“There should be more residential parking near residential spaces,” Bahr said. “The faculty members don’t live in any of these buildings. We pay a lot of money to live on this campus and we don’t even get parking near our housing.”

Almost 50% of Stony Brook students are commuters. I am not a commuter, but I can’t imagine the level of frustration when those who are finding out that premium parking has gone from being free to being $112 in the span of one summer.

Commuters used to be able to park in North P and near the gym. They are now forced to park in a lot that is the furthest it could possibly be from campus — South P — and this is the only lot they get for free. Whether or not people are paying for parking is up for debate, given that I have never seen more than a handful of cars in these commuter premium lots. Back when these lots were free, they were constantly full during the week. Now, these college students clearly don’t want to have to pay for something that was previously free.

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These changes feel motivated by money and show little regard for the students. Students pay a large sum of money each semester that they may not have on hand just to park in the same lot that was free not even six months ago. South P is extremely inaccessible, as it is about a 10-15 minute walk or bus ride from campus. What about disabled students who need accommodations but do not have the $112.50 a semester to pay for parking?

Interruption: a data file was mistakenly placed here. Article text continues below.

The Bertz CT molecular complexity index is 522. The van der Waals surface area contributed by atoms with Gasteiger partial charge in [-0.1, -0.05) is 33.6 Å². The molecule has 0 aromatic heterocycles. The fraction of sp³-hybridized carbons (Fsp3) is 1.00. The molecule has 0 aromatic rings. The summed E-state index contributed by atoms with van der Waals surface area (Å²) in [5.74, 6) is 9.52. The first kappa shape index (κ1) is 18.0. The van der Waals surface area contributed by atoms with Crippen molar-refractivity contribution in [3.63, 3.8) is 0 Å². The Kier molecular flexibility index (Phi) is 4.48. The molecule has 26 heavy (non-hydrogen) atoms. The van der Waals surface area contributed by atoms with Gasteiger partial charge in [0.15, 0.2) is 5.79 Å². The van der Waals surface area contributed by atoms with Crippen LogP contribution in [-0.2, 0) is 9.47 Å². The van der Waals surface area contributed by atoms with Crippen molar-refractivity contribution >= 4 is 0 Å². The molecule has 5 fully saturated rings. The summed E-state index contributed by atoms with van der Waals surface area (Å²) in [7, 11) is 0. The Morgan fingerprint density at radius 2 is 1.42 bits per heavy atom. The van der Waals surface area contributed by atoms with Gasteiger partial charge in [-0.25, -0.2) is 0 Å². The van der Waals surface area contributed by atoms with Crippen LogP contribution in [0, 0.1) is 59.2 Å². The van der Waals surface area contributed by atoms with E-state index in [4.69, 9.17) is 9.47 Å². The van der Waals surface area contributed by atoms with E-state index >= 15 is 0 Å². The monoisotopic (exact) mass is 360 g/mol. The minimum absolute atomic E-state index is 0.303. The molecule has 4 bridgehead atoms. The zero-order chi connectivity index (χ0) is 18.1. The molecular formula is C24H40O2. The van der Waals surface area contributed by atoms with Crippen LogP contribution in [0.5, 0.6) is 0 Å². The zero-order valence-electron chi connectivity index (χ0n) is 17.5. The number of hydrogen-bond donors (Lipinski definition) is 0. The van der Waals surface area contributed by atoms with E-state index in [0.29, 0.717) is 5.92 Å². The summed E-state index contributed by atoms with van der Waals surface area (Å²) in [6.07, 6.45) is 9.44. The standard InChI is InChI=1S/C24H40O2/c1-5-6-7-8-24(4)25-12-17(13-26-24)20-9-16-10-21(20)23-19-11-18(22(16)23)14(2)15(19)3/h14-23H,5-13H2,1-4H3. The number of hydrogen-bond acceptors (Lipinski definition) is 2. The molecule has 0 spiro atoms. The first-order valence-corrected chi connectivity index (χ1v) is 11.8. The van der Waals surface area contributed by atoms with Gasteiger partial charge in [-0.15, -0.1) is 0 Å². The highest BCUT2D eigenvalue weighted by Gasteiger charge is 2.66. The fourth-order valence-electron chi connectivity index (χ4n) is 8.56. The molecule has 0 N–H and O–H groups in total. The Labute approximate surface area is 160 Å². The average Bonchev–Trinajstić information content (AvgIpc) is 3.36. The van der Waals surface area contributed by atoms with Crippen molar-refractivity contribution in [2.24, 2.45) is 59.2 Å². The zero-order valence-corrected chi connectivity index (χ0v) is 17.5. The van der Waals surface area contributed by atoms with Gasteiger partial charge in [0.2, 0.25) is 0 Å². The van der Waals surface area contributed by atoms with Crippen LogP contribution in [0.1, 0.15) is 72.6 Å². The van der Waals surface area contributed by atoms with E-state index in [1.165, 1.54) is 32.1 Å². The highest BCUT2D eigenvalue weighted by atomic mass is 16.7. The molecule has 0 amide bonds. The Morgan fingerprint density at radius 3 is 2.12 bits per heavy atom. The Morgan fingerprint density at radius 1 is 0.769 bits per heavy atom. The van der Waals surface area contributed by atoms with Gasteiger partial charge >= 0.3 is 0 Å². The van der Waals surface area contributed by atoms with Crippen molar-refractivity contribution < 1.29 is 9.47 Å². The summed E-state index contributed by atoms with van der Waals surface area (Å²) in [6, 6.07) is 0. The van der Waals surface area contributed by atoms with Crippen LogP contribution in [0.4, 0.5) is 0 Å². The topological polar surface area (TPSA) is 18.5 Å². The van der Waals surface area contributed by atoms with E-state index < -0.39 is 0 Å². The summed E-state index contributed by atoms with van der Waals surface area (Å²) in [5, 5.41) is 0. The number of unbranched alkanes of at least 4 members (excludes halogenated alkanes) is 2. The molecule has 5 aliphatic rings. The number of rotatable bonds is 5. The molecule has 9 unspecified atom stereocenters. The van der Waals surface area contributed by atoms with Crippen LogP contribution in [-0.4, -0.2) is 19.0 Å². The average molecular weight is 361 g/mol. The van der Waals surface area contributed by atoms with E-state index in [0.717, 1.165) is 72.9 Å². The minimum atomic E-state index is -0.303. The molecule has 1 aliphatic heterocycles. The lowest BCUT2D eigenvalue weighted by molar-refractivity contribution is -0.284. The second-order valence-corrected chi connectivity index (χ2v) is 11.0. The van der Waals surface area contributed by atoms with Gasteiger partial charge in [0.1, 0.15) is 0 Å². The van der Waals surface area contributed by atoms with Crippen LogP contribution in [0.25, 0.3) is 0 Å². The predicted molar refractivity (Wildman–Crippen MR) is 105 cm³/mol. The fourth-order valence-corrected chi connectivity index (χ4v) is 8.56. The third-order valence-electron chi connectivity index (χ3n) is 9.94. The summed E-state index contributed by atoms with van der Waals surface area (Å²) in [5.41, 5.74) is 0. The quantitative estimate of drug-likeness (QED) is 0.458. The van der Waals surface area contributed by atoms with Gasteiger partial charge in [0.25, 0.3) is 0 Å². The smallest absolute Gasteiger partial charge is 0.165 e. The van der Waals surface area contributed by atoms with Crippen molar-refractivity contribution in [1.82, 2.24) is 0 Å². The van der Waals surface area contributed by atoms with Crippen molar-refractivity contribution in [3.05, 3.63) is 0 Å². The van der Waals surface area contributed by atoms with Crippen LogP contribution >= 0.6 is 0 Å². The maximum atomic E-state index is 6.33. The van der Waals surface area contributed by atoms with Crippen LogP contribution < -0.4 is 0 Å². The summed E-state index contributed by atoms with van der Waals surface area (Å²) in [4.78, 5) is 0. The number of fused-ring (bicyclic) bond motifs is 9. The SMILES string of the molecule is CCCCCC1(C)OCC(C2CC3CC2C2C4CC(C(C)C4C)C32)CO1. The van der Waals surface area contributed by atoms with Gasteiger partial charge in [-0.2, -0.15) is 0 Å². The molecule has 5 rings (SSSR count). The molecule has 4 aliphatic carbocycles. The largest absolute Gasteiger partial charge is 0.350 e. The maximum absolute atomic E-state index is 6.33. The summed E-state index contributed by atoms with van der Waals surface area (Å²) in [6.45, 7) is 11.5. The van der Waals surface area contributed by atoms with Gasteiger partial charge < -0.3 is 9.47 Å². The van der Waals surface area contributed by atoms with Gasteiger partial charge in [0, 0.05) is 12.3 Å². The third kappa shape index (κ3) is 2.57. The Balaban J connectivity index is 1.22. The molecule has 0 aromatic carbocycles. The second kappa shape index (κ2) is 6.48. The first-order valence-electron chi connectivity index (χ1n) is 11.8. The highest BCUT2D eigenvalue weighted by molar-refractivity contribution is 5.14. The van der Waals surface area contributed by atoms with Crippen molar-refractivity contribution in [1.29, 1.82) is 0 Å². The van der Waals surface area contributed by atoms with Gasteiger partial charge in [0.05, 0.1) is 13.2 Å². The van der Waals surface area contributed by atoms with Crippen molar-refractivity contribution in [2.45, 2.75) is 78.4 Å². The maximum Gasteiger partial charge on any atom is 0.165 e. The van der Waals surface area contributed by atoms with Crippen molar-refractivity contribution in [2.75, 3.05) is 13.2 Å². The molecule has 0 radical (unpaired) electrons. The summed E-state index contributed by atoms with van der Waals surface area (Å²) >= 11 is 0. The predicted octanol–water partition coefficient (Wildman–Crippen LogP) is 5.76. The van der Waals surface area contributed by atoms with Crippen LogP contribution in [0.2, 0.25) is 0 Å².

According to an email from Stony Brook, the decision to move Zone 5 further away was justifiable because the parking lots are “less than 0.3 miles away from any of the residences.” Not only is this incredibly insensitive to disabled students, but it does not address the impact on disabled commuters who have to walk to their cars, nor does it excuse inaccessible parking.

Stony Brook administration needs to take a long, hard look at where their priorities lie on campus. Being back on campus was supposed to be a fresh, happy start to the new academic year, but students are upset, and they have every right to be. At the bare minimum, commuters should get their free lots back and residents should be able to have at least some accessible parking near their living spaces.

How are we expected to pay tuition, room and board and all of these little fees that get tacked on without getting decent parking? The faculty are paid to be here; we are paying to be here. There is a distinct difference. Stony Brook needs to put their students first if they want their school to continue to do well in terms of morale on campus this academic year.

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Abbi is a senior English major graduating in December 2022. They joined the Statesman copy team in December of 2021. Abbi has always had a love for English, writing and editing and they are able to harness all of that into this newspaper. Outside of school and extracurriculars they also make and sell jewelry on Instagram and Etsy when they can! (@peculiar.pairings)